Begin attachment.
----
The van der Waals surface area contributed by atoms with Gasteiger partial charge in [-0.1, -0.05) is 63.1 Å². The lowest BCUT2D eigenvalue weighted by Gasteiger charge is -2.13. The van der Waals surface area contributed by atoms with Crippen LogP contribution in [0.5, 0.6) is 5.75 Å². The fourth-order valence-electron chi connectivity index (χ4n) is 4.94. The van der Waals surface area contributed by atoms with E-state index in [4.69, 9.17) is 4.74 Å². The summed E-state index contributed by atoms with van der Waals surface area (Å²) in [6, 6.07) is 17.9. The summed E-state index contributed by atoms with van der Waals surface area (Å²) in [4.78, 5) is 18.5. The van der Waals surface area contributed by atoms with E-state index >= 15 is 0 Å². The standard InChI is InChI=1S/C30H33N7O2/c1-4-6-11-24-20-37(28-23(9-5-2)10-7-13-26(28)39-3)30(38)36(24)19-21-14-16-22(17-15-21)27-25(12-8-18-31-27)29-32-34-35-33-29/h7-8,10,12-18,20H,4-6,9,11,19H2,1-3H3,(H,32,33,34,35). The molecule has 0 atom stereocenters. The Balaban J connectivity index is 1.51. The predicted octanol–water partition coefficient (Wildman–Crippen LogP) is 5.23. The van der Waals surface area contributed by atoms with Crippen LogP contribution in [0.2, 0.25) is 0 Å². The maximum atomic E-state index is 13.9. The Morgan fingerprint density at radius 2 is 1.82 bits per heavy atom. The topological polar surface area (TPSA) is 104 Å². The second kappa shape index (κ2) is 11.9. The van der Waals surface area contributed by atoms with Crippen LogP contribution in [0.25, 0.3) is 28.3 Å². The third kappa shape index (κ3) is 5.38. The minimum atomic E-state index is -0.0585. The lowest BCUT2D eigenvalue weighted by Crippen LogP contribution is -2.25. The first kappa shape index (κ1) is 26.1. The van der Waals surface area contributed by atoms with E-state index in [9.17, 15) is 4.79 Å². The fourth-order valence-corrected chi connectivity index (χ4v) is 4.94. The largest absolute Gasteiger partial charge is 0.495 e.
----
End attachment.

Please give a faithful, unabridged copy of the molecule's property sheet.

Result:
The van der Waals surface area contributed by atoms with Gasteiger partial charge in [-0.1, -0.05) is 63.1 Å². The lowest BCUT2D eigenvalue weighted by Gasteiger charge is -2.13. The van der Waals surface area contributed by atoms with Crippen LogP contribution in [0.5, 0.6) is 5.75 Å². The fourth-order valence-electron chi connectivity index (χ4n) is 4.94. The van der Waals surface area contributed by atoms with E-state index in [4.69, 9.17) is 4.74 Å². The summed E-state index contributed by atoms with van der Waals surface area (Å²) in [6, 6.07) is 17.9. The summed E-state index contributed by atoms with van der Waals surface area (Å²) in [4.78, 5) is 18.5. The van der Waals surface area contributed by atoms with E-state index >= 15 is 0 Å². The standard InChI is InChI=1S/C30H33N7O2/c1-4-6-11-24-20-37(28-23(9-5-2)10-7-13-26(28)39-3)30(38)36(24)19-21-14-16-22(17-15-21)27-25(12-8-18-31-27)29-32-34-35-33-29/h7-8,10,12-18,20H,4-6,9,11,19H2,1-3H3,(H,32,33,34,35). The molecule has 0 atom stereocenters. The Balaban J connectivity index is 1.51. The predicted octanol–water partition coefficient (Wildman–Crippen LogP) is 5.23. The van der Waals surface area contributed by atoms with Crippen LogP contribution in [0.2, 0.25) is 0 Å². The maximum atomic E-state index is 13.9. The Morgan fingerprint density at radius 2 is 1.82 bits per heavy atom. The topological polar surface area (TPSA) is 104 Å². The second kappa shape index (κ2) is 11.9. The van der Waals surface area contributed by atoms with Crippen LogP contribution in [0.25, 0.3) is 28.3 Å². The third kappa shape index (κ3) is 5.38. The minimum atomic E-state index is -0.0585. The lowest BCUT2D eigenvalue weighted by Crippen LogP contribution is -2.25. The first kappa shape index (κ1) is 26.1. The van der Waals surface area contributed by atoms with E-state index in [9.17, 15) is 4.79 Å². The fourth-order valence-corrected chi connectivity index (χ4v) is 4.94. The largest absolute Gasteiger partial charge is 0.495 e.